The volcanic activity over the study period of each volcano was quantified using a new volcanic activity index. It is a combination of the eruption frequency and the VEI of each eruption and is calculated by adding up the VEI values of all eruptions that have taken place on the volcano over the observation period. For example, Popocatépetl had four eruptive events since 1985, three with a VEI 2 and one with VEI 3, therefore the activity index is 9 (2 + 2 + 2 + 3). The activity index should only be seen as a conceptual classification for a simplified quantification of the volcanic activity, as the VEI normally uses a logarithmic scale. Additionally, this index does not include non-eruptive features such as geothermal heat variations that might also affect the glaciers (Hemmings and others, Reference Hemmings, Whitaker, Gottsmann and Hawes2016).
4.1 Glacier mapping
As Landsat 4/5 (TM) were launched in 1982/1984, respectively, the study period was initially divided into the three time steps 1985, 2000 and 2015 to have a 30-year study period with equal intervals. Sometimes, useful scenes could not be found in a specific year and earlier/later years were considered as well. As the number of useful scenes for 1985 or earlier was limited, most of them were acquired during 1986 and 1987. On average, scenes were taken from the years 1986, 1999 and 2015.
Scenes with minimal snow cover were selected by visually comparing false-colour-composites (bands 543 as RGB for Landsat 5 and 7, Fig. 2a). Glacier outlines for clean ice were generated using the semi-automatic band-ratio method introduced by Hall and others (Reference Hall, Ormsby, Bindschadler and Siddalingaiah1987). It is based on the very specific spectral reflectance properties of snow and ice compared to other surface types. Snow and glacier ice absorb most of the short-wave infrared (SWIR) radiation and appear very dark compared to their reflectance in the red or near infrared (NIR) band (Fig. 2b). By using multispectral satellites that also feature a SWIR band, this method can be applied for a rapid and precise glacier outline generation, at least for clean to slightly dirty ice (Paul, Reference Paul2002). In a first step, the raw digital numbers (DNs) of a red or NIR band are divided by the SWIR band DNs. In this ratio image, clean glacierice has high values whereas all other terrain types have low values (Fig. 2c). Using a NIR band instead of the red band results in a reduced sensitivity to atmospheric scattering and a lower likelihood of shadows being wrongly mapped as glacier ice. The red band, on the other hand, performs better in detecting ice and snow in shadow and does not misclassify vegetation in shadow as glaciers (Paul and others, Reference Paul2015). For Landsat 4/5 and 7 images, the NIR band was chosen over the red band due to the limited regions with vegetation and shadow on cone-shaped volcanoes. For Landsat 8, band 8 (panchromatic) was preferred over the NIR or red band due to its higher resolution (15 m). For this purpose, the 30 m OLI SWIR band 6 was first bilinearly resampled to match the pan-band resolution (Paul and others, Reference Paul, Winsvold, Kääb, Nagler and Schwaizer2016). An overview of the satellite sensors, time periods, band combinations and threshold values used is presented in Table 1. A list of all satellite scenes used can be found in Table S2.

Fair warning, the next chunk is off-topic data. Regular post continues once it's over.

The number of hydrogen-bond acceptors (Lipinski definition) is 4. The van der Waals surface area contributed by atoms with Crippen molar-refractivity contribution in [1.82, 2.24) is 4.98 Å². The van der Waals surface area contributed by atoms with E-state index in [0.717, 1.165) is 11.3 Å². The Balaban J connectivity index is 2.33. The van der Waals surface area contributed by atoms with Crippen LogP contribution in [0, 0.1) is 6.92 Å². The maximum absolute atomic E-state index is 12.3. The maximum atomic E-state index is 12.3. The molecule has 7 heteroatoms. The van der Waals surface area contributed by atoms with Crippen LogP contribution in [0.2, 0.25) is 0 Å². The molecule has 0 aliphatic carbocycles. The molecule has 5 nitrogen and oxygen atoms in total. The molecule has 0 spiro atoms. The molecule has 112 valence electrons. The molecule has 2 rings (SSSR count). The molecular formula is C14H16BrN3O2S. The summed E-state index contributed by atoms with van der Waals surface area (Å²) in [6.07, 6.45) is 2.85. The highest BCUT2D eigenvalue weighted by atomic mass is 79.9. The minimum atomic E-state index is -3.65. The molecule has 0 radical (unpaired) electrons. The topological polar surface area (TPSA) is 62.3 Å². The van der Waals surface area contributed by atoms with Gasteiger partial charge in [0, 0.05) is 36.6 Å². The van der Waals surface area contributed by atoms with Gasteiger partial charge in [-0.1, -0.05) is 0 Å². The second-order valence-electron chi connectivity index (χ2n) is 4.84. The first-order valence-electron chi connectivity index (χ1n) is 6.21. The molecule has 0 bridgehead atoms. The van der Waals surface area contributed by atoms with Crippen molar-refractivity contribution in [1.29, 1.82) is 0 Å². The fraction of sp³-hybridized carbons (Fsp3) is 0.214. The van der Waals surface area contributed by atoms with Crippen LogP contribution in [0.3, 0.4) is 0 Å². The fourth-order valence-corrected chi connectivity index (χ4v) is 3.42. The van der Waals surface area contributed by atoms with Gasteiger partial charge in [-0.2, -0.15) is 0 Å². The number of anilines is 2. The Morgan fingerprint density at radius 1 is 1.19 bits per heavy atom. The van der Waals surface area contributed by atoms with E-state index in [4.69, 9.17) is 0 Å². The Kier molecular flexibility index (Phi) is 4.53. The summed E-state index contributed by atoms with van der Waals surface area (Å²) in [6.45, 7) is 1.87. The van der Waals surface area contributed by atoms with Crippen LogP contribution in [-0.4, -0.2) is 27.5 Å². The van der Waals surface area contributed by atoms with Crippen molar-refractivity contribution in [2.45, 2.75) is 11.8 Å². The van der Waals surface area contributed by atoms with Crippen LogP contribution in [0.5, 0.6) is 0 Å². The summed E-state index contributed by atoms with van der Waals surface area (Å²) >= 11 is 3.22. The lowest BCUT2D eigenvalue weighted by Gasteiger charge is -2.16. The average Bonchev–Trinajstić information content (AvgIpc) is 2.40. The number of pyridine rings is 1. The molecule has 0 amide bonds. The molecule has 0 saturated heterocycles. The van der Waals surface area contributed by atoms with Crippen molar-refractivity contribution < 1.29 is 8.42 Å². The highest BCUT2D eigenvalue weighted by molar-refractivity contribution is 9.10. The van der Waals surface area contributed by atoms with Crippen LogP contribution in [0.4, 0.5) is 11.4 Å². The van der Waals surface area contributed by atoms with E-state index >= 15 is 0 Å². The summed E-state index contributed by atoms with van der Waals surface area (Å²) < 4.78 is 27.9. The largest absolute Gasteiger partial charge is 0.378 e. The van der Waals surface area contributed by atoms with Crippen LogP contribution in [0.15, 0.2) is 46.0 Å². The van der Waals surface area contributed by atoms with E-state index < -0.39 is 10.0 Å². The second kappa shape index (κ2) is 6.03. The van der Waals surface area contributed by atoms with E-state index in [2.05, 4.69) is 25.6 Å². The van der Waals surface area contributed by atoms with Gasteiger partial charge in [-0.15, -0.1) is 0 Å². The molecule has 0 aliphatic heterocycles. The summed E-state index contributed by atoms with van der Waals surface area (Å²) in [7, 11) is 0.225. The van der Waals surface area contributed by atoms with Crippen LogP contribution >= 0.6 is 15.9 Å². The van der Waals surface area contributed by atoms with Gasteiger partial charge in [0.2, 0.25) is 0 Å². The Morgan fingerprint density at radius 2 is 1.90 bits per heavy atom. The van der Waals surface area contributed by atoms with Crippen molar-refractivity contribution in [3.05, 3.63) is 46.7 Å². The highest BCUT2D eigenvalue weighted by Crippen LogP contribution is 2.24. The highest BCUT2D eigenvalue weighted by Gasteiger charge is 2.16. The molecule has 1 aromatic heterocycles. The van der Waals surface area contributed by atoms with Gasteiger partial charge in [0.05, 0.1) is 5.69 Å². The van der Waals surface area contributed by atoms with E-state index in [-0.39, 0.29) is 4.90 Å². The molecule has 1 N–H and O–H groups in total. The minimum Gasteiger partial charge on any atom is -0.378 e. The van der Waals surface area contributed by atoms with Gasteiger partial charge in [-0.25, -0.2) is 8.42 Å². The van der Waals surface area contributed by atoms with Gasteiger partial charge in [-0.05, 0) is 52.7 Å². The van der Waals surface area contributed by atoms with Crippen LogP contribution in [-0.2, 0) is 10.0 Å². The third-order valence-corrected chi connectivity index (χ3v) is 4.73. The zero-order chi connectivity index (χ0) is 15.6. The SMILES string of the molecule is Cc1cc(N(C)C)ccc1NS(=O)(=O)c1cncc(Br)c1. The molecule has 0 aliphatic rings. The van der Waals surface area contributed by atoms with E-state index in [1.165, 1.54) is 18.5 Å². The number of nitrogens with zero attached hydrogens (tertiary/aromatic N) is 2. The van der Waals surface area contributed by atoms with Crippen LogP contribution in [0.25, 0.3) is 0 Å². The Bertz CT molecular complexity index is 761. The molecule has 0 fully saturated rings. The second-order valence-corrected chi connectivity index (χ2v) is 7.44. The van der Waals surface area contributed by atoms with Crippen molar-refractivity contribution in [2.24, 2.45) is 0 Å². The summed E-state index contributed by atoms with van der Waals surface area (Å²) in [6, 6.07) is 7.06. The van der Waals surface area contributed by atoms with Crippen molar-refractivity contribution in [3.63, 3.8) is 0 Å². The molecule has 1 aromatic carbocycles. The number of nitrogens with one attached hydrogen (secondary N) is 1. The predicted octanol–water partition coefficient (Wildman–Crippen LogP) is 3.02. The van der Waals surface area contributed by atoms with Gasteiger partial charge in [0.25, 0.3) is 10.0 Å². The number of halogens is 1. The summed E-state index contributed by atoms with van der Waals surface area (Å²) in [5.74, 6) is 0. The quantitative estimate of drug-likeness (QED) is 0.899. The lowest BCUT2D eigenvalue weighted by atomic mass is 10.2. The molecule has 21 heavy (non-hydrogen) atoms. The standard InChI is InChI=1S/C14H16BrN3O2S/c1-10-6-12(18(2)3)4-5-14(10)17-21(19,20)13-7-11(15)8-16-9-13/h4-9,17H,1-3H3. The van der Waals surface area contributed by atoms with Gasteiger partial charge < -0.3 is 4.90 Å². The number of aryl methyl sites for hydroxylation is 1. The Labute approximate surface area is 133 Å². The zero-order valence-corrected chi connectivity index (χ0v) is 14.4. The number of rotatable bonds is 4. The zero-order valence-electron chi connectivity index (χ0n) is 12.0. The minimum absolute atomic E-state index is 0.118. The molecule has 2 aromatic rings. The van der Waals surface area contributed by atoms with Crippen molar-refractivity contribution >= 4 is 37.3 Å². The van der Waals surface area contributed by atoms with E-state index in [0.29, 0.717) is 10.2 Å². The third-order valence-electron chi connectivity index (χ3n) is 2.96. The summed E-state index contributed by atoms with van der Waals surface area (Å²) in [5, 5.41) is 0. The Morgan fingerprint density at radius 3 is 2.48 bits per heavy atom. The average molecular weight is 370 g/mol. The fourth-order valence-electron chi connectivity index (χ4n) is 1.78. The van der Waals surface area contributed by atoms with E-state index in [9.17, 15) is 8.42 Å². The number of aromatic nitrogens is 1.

In a second step, a threshold value was manually selected and applied to a separate glacier area from a non-glacier area (Fig. 2d). Thirdly, a median filter (3 × 3 kernel) was used to fill small gaps resulting from rocks on the ice and to remove small snow patches (Raup and others, Reference Raup2007) (Fig. 2e). By using the same median filter for all glaciers, the correction is uniform without subjective interpretation. The resulting binary glacier map in raster format (geotif) was converted to glacier outlines (Fig. 2f) in vector format (shapefile) and its area calculated following Paul (Reference Paul2002). In the case of misclassification, like in regions with cast shadow or debris cover, glacier outlines were manually edited. The same approach was applied to all glaciers, independent of the sensor and region. In addition, the ice cover of each volcano was interpreted as one entity (i.e. as a glacier complex) rather than divided by hydrological or national borders. The calculated relative area changes have thus to be interpreted with care. Annual change rates were calculated using the satellite scene acquisition dates (day and year). In the case of regional and total change rates, acquisition dates for each time step were averaged.
Paul and others (Reference Paul2013) found that manual delineation of glacier outlines shows a variability of about one pixel (±15 m for TM) for clean ice and two pixels for debris-covered ice. In order to estimate the uncertainty of the generated outlines in this study, a buffer of ±1/2 pixel was applied and the relative change in area calculated. For small glaciers, the related area uncertainties are thus larger than for large glaciers. For the entire study region, the resulting mean area uncertainty was 5.7% for 1986, 5.6% for 1999 and 3.4% for 2015. For the threshold value determination in the second step, different values were tested, especially in the shadow area. An example of how different values change the mapped area is depicted in Figure 2d. Here, the glacier does only have small areas in shadow, but a difference in the mapped area is well visible, especially with threshold values lower than 1.3. For Landsat 8, mostly the threshold values of 1.2 or 1.4 were used. For Coropuna, the area difference between the two threshold values was <1%, whereas 1.2 would already lead to a 2.5% larger glacier extent and 1.1 to an inclrease of almost 6%.